Last week, on the day when the Vatican released the results of its investigation of the Leadership Conference of Women Religious, which represents 80 percent of women’s religious orders in this country, I received emails from several Catholic sisters. All described themselves as saddened, stunned or demoralized by the Vatican document, which severely criticized the LWCR in a number of areas. Catholic sisters are my heroes. They have been my teachers, spiritual directors, mentors, bosses and friends. I can barely begin to describe the admiration I have for these women, many of them now in their 70s and 80s, and for what that they have done for God, for the church, for what Catholics call the “people of God,” and for me.
When I was a young Jesuit working in Nairobi, Kenya, for example, two elderly Maryknoll sisters patiently listened to my worries about living in the developing world, shared some of their own experiences of years in ministry in remote villages, and encouraged me to “push on,” as they say in East Africa.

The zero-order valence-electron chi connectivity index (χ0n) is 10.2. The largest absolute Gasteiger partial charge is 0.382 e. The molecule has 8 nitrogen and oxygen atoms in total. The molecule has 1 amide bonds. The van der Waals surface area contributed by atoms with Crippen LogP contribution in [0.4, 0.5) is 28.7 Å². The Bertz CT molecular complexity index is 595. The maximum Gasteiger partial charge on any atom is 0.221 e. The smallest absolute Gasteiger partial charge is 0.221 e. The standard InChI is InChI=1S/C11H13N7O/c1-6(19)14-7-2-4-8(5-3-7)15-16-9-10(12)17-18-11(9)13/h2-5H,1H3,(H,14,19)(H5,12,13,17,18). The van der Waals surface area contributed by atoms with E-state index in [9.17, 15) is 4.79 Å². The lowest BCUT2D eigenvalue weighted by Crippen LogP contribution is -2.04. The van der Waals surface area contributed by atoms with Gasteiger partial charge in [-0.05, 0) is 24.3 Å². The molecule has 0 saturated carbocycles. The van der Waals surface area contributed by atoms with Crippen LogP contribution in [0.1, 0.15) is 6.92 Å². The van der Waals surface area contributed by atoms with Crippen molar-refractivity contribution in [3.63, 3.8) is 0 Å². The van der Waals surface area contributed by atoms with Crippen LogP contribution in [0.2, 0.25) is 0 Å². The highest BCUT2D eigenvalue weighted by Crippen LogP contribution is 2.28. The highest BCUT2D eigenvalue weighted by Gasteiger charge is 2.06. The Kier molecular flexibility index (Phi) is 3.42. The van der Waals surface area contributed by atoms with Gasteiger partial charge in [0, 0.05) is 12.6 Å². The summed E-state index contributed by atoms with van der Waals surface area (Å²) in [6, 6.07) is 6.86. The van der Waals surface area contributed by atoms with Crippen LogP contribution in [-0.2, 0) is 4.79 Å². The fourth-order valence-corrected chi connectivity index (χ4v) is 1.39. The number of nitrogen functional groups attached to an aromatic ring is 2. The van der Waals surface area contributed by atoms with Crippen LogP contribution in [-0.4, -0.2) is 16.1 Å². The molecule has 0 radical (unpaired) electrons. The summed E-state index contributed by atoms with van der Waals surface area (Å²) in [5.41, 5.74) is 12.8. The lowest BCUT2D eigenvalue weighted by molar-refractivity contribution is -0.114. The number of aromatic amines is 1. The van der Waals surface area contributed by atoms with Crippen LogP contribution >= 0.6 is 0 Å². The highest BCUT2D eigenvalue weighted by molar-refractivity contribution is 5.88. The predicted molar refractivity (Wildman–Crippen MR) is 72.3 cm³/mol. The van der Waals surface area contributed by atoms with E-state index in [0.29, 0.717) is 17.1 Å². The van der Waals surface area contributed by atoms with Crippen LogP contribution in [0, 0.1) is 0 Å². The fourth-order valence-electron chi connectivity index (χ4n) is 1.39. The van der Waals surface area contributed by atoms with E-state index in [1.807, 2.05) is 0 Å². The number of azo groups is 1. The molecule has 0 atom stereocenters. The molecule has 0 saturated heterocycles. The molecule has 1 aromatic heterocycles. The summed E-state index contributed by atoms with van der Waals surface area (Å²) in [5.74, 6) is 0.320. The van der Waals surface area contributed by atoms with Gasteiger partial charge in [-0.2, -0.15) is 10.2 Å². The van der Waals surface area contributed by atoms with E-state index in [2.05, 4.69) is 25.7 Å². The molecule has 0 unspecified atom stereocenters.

When my father was dying of cancer ten years ago, one Religious of Jesus and Mary sister took a four-hour train ride to visit him in the hospital for an hour, stayed overnight at a nearby convent, and the next morning took the train home, for another four-hour journey. When I thanked her, she thanked me for the “honor” of letting her come. And during a difficult spiritual crisis, one Sister of St. Joseph helped me to find God in the midst of my doubts, and was even able to get me to smile. “God did all the work,” she said, when I thanked her, “not me.”